A PENSIONER who started losing his hearing 14 years ago now offers a vital service to others who are deaf or partially deaf in Andover.

Last week marked National Deaf Awareness Week, and Barrie Wickens knows only too well the difficulties faced by those with hearing problems.

The Andover resident, who is in his 70s, started losing his hearing while working, in 2005.

He said: “It became obvious when sat in meetings with up to 20 other people. I developed strategies such as always sitting opposite the chair of the meeting – if it wasn’t me. Other empathetic work colleagues used to relay what was said at the far end of the table, but it became increasingly difficult and I was glad to retire.”

Barrie visited his doctor and was referred to audiology where his hearing was tested, and in 2006 he was provided with two NHS digital hearing aids and diagnosed with mild to moderate hearing loss.

Now, Barrie has moderate to severe hearing loss and relies on lip-reading to communicate.

He went to his first lipreading class in Andover in 2010, and was asked by the teacher if he had considered teaching it himself.

Three months later Barrie was registered at the CityLit College in London on the teacher training course, before beginning his own classes in Andover in October 2011.

He is now a qualified teacher of lipreading to adults following further training for 18 months.

Explaining the methods of teaching lipreading, he said: “We study some specific lip shapes – say p b m – by simply looking phonetically and then move into almost any subject that incorporates the use of words and phrases that utilise that particular lip shape among them. In other words, we practice seeing normal speech while recognising particular shapes. This is important because we can learn how to distinguish sounds that look alike, such as pat, bat or mat. We learn how to manage our hearing loss in a hearing world and build self-confidence.”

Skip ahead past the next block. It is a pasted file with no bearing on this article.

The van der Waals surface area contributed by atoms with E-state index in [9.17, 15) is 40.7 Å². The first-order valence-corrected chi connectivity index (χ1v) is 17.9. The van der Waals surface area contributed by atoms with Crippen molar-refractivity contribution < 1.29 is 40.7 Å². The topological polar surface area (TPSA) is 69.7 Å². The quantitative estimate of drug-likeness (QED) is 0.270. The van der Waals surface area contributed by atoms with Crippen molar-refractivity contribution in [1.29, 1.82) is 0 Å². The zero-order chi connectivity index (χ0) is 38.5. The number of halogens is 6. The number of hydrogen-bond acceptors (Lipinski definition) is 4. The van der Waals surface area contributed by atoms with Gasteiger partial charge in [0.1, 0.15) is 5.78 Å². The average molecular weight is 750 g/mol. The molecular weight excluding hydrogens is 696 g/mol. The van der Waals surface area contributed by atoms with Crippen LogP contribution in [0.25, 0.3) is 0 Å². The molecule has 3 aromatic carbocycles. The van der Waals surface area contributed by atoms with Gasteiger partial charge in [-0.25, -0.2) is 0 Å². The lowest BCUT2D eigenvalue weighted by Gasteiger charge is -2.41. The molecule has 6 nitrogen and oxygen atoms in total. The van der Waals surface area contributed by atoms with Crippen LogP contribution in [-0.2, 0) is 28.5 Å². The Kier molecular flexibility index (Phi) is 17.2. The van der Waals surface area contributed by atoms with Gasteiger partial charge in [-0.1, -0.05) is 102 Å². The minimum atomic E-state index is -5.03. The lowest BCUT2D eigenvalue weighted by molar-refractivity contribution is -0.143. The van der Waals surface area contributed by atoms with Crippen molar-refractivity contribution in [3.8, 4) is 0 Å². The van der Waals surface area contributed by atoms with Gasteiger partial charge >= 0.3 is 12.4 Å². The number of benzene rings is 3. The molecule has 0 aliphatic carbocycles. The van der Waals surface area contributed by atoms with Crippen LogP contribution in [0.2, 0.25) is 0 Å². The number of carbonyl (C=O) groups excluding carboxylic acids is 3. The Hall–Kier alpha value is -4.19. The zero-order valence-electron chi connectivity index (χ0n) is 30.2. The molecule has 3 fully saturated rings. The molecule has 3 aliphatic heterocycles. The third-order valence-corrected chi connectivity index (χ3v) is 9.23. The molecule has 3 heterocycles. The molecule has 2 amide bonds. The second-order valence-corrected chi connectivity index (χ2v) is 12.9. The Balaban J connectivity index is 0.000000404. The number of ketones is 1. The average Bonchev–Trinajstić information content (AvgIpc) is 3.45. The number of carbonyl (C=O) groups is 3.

He added: “Most of us, when we begin to lose hearing ability, instinctively start to lipread. And support from longer-term learners definitely helps newcomers.”

Barrie said the classes are open to all abilities, and said they offer vital support, explaining: “Probably the most important benefit you can derive from attending a Lipreading and Managing Hearing Loss class is the confidence to overcome the social isolation that it is so easy to fall into.”

He added: “The combination of lipreading skills, communication coping strategies and information does bring back lost confidence. That can be life-changing to someone with a hearing loss, because it enables them to overcome social isolation.”

Barrie said learning to lipread enables those with hearing problems to dramatically improve the amount of conversation they understand, adding: “Lipreading can fill the gaps in noisy social situations with friends and family. It can give you more confidence at work, in education, or in making use of public services.

“Lipreading classes provide the opportunity to practice social skills so one gains the confidence to face the hearing world. Classes provide a means of exchanging ideas, information and experiences that provide the ideal support from others who share similar experiences.”

To find out more go to lipreading.net or email lipreadbarrie@gmail.com.